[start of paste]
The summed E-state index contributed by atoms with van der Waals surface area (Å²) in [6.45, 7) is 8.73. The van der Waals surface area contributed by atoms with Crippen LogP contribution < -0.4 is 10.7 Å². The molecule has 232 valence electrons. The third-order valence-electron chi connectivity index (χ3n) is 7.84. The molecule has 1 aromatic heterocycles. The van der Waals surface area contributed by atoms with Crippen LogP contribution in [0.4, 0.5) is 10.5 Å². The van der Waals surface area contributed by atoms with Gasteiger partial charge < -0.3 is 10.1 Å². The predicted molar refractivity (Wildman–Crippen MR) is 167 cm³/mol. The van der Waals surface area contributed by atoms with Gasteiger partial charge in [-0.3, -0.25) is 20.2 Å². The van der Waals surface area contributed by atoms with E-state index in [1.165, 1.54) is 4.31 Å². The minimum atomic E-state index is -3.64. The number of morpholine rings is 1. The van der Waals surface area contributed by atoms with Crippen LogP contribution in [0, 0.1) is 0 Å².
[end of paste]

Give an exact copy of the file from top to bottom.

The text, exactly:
The summed E-state index contributed by atoms with van der Waals surface area (Å²) in [6.45, 7) is 8.73. The van der Waals surface area contributed by atoms with Crippen LogP contribution < -0.4 is 10.7 Å². The molecule has 232 valence electrons. The third-order valence-electron chi connectivity index (χ3n) is 7.84. The molecule has 1 aromatic heterocycles. The van der Waals surface area contributed by atoms with Crippen LogP contribution in [0.4, 0.5) is 10.5 Å². The van der Waals surface area contributed by atoms with Gasteiger partial charge < -0.3 is 10.1 Å². The predicted molar refractivity (Wildman–Crippen MR) is 167 cm³/mol. The van der Waals surface area contributed by atoms with Gasteiger partial charge in [-0.3, -0.25) is 20.2 Å². The van der Waals surface area contributed by atoms with E-state index in [1.165, 1.54) is 4.31 Å². The minimum atomic E-state index is -3.64. The number of morpholine rings is 1. The van der Waals surface area contributed by atoms with Crippen LogP contribution in [0, 0.1) is 0 Å².